It’s the beginning of the semester, and we professors/instructors of any and all ilk are always faced with the same challenge: getting our students to read. I addressed it a little bit in my previous post about homework, but at the end of the day, we can (eventually) get our students to write because of a big fat grade attached to it, but it’s really, really hard to get them to read. I went to a PD session this week that addressed this very concern. We were told the session was going to be about our State embracing the Common Core Standards, but instead we learned about “Growing the Readers You Want.”
But what kind of readers do we want?
The PD was given by a wonderful literacy professor from WKU, Dr. Pam Petty (please don’t judge her by her Geocities-looking website). WKU has done a fantastic job of creating a university-wide literacy program that is also available to professors looking to improve the reading skills of the students they teach, regardless of the subject matter. She painted us a depressing picture of what the true literacy levels of our students are (way too low) and asked us how we expected our students to read at college-level when they were barely reading at a high school level? But she also chastised us for allowing the students to “drive the bus” so to speak when it comes to developing our courses: slowly eliminating the need to read, or at least read anything challenging.
We, she told us, needed to keep the challenging, college-level readings in our classes but help the students with their reading, giving them more guidance and direction in how they should read. She also reinforced the need to somehow hold the students accountable for the reading. We discussed various methods (guided reading forms with general and specific questions, visual keys, etc) and saw how one professor almost double his retention and passing rate for a large Intro to Psych class.
I think it’s important for those of us who teach writing to keep these things in mind as we design and teach our courses. I tell my students much of the time: it’s not that you can’t write; it’s that you have nothing to write about, and that’s where active or critical reading skills come into play. Technically, we’re not supposed to teach reading skills in our developmental writing class; there is another class for developmental reading. But if I want my students to be able to write a college-level paper, I need them to be able to do college-level reading. I cannot and will not divorce the two. And most of the advice she gave to us were variations of exercises I already do with the students (but she also reminded me of the importance of letting go a little on the guidance by the end of the semester).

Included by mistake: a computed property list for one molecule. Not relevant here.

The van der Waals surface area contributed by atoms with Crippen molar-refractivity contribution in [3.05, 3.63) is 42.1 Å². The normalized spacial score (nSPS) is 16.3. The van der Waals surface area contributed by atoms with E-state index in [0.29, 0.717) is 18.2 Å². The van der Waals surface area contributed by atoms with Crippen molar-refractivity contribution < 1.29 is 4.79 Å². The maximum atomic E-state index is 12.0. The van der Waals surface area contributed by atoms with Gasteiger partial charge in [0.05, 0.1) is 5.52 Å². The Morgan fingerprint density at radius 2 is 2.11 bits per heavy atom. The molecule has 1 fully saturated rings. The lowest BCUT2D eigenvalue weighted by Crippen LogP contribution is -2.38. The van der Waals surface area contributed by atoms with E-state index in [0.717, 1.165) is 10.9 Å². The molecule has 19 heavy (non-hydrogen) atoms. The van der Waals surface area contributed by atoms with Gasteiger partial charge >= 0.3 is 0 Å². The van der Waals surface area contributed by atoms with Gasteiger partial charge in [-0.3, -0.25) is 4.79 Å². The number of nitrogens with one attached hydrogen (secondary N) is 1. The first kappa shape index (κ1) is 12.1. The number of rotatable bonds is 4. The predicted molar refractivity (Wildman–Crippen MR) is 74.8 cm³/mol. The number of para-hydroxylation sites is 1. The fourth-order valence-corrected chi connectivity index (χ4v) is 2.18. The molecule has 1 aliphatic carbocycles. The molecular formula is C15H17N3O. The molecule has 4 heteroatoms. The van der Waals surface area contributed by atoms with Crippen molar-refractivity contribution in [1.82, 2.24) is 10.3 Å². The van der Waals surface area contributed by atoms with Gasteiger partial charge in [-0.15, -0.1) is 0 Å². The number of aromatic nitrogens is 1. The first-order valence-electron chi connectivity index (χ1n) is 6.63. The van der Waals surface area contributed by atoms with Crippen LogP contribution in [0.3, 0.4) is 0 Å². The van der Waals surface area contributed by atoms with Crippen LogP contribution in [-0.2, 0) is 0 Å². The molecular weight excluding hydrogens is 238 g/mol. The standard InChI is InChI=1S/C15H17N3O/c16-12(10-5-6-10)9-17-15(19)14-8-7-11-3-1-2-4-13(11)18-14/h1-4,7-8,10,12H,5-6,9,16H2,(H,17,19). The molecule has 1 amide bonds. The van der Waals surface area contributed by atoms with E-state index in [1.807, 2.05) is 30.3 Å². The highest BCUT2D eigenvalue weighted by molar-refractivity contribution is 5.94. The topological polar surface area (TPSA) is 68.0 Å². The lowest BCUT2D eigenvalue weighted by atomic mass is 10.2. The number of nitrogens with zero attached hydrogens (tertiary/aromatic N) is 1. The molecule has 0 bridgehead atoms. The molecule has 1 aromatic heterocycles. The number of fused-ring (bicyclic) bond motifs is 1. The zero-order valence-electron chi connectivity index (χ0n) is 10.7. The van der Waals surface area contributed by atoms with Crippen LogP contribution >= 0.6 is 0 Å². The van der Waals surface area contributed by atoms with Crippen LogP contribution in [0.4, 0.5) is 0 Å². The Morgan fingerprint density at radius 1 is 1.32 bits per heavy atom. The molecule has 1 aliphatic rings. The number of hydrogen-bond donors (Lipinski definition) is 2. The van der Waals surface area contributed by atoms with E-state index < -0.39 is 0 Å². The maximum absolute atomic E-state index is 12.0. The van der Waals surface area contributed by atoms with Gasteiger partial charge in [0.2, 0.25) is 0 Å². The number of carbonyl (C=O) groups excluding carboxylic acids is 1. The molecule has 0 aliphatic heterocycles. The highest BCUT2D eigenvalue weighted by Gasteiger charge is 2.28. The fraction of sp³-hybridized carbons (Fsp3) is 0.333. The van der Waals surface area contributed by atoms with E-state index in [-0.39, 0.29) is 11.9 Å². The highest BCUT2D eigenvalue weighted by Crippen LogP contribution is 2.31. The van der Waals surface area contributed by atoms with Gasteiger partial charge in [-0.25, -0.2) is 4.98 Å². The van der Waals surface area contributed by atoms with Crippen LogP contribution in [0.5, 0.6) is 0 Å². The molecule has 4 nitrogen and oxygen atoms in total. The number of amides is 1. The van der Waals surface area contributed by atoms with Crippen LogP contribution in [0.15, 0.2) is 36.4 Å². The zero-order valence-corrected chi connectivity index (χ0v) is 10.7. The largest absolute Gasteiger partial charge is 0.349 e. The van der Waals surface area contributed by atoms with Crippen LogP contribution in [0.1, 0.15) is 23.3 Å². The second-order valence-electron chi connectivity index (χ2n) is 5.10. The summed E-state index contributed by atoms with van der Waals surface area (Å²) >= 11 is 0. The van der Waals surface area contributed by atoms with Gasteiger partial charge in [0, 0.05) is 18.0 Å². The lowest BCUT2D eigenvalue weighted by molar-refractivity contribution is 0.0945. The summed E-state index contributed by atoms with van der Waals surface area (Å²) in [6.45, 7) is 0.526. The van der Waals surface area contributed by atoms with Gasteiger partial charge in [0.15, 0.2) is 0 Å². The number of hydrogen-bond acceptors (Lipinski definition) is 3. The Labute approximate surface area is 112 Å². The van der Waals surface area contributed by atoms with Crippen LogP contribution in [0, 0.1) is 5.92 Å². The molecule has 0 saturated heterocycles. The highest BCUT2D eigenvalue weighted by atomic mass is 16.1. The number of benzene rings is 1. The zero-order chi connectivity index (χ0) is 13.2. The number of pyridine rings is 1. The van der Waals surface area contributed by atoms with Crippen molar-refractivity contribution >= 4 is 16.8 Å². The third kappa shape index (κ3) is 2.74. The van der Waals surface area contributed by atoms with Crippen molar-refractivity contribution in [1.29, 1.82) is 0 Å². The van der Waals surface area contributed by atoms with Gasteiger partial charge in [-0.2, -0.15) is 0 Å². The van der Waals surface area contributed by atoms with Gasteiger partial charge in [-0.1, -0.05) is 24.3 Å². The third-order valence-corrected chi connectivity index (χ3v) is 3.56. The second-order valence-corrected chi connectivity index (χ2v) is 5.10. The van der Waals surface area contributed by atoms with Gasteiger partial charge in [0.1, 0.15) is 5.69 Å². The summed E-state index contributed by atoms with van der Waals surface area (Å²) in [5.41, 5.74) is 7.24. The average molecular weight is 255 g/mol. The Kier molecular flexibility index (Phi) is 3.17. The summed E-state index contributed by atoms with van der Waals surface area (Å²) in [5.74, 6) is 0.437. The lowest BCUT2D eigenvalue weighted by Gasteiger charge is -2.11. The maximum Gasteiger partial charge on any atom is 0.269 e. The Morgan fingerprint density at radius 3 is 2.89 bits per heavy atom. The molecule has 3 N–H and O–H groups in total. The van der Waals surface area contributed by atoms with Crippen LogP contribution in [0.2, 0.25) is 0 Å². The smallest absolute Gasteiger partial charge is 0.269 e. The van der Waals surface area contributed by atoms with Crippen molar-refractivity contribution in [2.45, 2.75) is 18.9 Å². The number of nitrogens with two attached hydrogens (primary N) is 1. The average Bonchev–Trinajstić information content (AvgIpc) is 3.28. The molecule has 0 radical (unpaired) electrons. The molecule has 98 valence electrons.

So now I’m torn again about the readings I am going to require my students to do this semester in their 100-level class and even in my developmental writing course: pop culture and short op-ed essays are more interesting, relevant, and accessible, but do they suitably challenge my students? Am I doing them a disservice by asking them to read Fahrenheit 451 (I hate spelling that word) instead of 1984? Should I even be asking them to read fiction in a college writing (and reading) class? Is it fair to assign them to read a textbook “Everything is an Argument” when only one form of argument (and critical reading) is even acceptable in higher education? Have I, have we, allowed them to take the wheel of the bus?
I am so glad that I haven’t invested too much manual labor (as in typing and formatting) my syllabus for the upcoming semester; I would have junked it more than a few times now. I just got my student evaluations back from last semester; one of the comments that kept coming up was that I genuinely care about my students and that it shows in my teaching. I do genuinely care about my students, which is why I take forming my syllabus and selecting the readings so seriously. And why I am worried about pushing them to be their best and succeed in college.